“What is one behavior, or habit, we all should develop as a result of the events of 2020?”
This was a question posed to Simon Sinek in a webinar this summer. His response, after some thought, was LISTENING. Is that what came to your mind initially? I will admit it wasn’t what came to mine, but upon further reflection, I realized there is a lot of validity to his answer.
If we take a step back and look at the recent civil unrest and the arguing over what the appropriate response should be to managing the COVID-19 pandemic, it is apparent that we are not listening to each other. How often do we have Sirius XM, a podcast, or TV on while working or talking with friends and family? We have effectively trained ourselves to hear, but not to listen. Yet, we have convinced ourselves we do both simultaneously. A friend shared a story about talking to her husband, don’t worry no man-bashing here, and had the sense he wasn’t listening. She asked him to repeat what she said, and he perfectly listed back everything she has just told him. However, an hour later he asked her about one of the very things she had just told him. He had clearly heard her but didn’t listen. (My husband and I have had this same discussion, too.)
Hearing and listening are both verbs, but one is passive, and the other is active.
The definition of the word hear is to perceive by the auditory sense.
The definition of the word listen is to give one’s attention to a sound; to hear and attend to. To me, listening is hearing and also understanding and then attending to the issue.
(Definitions from “The Living Webster Encyclopedic Dictionary”)
There is a lot of conversation about feeling isolated during the shelter in place orders, but if we are honest, some feelings of isolation were occurring long before physical distancing. Not having our message listened to makes us feel isolated. The events around the Black Lives Matter movement are a perfect illustration of the frustration that can explode over not feeling truly heard and understood. To listen is to hear, understand and attend to. Members of the Black Community are feeling the hurt and frustrated like my friend with her husband to an exponential degree. We respond to the frustrated acts taking place in the moment, but an hour later it is out of our consciousness. We are hearing, but not listening.
Being heard creates a feeling of self-worth. When you are an unheard member of the community, team, or family, you feel insignificant. Your perspectives, feelings and ideas don’t matter. These thoughts etch away at our sense of value to the group and belonging. Not listening is not always a willful act against us. As the speaker, take note if the body language of your recipient is telling you it is not a good time; take ownership of inquiring about a better time and place. As the recipient, pause the speaker and propose a time when you can truly listen; explain that you want to be able to give them your full attention and that is not possible at this moment. Make sure you follow-up later and don’t brush them off. We can eliminate the inadvertent slights we make on another’s self-worth simply by being more attentive and intentional.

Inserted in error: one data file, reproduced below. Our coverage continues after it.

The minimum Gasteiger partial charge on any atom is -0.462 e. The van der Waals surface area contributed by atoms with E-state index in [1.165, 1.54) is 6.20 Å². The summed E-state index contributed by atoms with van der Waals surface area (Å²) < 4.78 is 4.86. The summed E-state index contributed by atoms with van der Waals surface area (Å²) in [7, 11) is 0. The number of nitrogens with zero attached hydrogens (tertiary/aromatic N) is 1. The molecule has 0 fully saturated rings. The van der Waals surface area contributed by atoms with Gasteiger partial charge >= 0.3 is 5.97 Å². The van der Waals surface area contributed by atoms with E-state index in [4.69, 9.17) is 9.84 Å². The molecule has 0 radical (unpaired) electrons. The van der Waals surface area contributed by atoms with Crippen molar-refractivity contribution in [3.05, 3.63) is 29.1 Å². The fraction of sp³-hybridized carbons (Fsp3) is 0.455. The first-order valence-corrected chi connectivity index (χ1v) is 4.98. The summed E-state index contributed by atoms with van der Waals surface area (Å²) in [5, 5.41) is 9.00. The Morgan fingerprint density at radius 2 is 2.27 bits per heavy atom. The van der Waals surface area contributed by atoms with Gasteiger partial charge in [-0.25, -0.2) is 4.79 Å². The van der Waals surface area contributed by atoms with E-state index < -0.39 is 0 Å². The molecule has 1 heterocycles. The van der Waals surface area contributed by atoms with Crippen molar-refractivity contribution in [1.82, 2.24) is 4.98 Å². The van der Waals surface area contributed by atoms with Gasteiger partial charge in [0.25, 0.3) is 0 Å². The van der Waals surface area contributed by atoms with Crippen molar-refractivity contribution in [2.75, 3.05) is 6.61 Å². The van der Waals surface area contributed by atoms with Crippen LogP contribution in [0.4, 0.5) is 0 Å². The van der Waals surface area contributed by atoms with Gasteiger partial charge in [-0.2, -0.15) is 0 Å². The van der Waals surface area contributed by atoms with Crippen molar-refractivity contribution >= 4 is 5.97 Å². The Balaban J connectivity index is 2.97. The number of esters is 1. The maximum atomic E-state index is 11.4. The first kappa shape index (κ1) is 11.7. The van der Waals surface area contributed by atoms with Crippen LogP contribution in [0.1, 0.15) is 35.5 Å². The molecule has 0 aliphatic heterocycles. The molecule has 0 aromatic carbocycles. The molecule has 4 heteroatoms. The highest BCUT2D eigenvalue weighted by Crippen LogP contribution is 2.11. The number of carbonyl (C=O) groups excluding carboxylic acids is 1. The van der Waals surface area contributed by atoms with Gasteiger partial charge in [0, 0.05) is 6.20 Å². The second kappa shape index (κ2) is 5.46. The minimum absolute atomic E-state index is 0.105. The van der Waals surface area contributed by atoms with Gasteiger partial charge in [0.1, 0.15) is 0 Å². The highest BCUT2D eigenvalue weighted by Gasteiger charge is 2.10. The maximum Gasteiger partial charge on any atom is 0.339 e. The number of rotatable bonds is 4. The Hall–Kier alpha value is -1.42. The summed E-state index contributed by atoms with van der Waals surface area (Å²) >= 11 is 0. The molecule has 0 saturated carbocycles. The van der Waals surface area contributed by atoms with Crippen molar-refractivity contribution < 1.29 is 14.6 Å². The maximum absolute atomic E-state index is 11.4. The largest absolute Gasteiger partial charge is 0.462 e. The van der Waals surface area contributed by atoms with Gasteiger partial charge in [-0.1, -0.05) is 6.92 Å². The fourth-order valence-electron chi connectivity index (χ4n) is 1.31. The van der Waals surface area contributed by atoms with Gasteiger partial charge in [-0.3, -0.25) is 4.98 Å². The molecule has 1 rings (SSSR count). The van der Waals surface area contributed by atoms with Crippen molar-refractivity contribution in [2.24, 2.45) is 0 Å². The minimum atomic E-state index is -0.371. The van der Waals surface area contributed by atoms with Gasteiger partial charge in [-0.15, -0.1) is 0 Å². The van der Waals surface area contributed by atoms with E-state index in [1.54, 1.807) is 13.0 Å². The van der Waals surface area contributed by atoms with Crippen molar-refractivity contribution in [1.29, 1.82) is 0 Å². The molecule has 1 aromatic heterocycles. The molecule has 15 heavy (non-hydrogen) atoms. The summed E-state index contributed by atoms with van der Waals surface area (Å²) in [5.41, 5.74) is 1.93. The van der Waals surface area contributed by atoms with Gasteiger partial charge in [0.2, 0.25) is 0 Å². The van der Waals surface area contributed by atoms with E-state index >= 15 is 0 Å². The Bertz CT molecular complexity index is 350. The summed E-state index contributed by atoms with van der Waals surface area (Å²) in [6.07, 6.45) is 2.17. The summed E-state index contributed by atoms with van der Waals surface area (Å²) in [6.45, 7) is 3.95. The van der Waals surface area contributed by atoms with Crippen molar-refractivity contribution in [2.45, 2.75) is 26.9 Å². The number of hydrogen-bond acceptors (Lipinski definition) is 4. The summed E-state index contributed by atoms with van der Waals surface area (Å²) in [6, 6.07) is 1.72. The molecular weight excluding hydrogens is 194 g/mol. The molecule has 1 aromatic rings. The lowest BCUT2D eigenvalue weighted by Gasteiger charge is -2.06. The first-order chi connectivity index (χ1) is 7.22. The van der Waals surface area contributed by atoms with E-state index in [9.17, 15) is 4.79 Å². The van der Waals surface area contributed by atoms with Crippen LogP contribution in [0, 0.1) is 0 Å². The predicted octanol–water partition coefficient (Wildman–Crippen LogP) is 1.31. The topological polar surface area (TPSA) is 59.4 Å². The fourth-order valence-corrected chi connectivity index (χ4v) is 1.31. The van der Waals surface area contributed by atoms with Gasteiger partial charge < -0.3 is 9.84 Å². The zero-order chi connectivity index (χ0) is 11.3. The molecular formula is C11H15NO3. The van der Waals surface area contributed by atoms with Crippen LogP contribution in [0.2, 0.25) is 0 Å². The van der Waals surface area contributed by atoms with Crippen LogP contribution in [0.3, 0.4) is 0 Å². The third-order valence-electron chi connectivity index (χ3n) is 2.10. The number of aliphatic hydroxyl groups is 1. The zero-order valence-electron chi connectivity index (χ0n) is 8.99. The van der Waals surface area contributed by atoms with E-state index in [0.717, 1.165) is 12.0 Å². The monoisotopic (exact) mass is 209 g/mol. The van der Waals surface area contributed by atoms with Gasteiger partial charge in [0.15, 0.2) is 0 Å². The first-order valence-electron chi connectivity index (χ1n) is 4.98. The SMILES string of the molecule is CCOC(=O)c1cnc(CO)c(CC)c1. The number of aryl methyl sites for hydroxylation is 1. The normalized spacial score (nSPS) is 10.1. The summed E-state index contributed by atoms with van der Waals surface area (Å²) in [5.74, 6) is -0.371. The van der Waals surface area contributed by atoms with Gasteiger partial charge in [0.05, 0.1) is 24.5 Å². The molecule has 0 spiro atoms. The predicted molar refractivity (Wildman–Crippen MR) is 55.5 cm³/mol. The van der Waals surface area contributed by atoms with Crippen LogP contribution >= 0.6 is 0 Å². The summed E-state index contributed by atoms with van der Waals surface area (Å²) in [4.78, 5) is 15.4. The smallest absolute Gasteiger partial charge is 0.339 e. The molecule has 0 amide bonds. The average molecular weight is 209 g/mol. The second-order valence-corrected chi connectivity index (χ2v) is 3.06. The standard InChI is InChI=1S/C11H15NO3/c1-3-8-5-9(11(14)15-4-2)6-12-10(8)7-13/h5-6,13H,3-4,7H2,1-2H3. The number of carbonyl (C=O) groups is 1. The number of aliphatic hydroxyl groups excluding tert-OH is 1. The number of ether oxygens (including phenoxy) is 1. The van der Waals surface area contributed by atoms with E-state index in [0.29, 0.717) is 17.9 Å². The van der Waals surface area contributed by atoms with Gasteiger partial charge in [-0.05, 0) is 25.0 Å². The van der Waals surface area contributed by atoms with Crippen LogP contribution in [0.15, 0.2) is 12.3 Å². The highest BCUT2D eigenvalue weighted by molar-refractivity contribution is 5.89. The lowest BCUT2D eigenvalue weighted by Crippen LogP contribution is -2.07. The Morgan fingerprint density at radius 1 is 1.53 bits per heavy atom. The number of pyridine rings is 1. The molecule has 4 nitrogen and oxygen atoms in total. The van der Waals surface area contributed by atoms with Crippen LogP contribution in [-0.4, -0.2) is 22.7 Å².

So why don’t we listen more? Is our overwhelming propensity to multi-task and just trying to do too much the cause? Quite possibly. If we don’t pause to listen, we will miss opportunities and relationships will degrade. The other possibility is that we fear being changed by the message we’ll receive. Someone pointed out to me that people don’t fear change, they fear being changed. Ralph G. Nichols said, “We must face with courage the fact that when we succeed in ‘hearing a person out,’ our own position may become quite modified.” Finding solutions and progress comes from active listening.
“The most basic of all human needs is the need to understand and be understood…The best way to understand people is to listen to them,” Ralph G. Nichols. Maslow’s hierarchy of needs tells us that belonging and love needs are the third level to reaching self-actualization, right behind safety and security. When we are self-actualized, we reach our full potential. The more people we have operating at their full potential, the more easily we’ll resolve challenges and reduce the chances of conflict for the future. The gift of listening is not a selfless one. Yes, it takes your time, energy, and you risk being changed. But you also have the phenomenal opportunity to gain new insights and knowledge for your own development. Isn’t it time we set aside time today to really listen to our team, family and friends?
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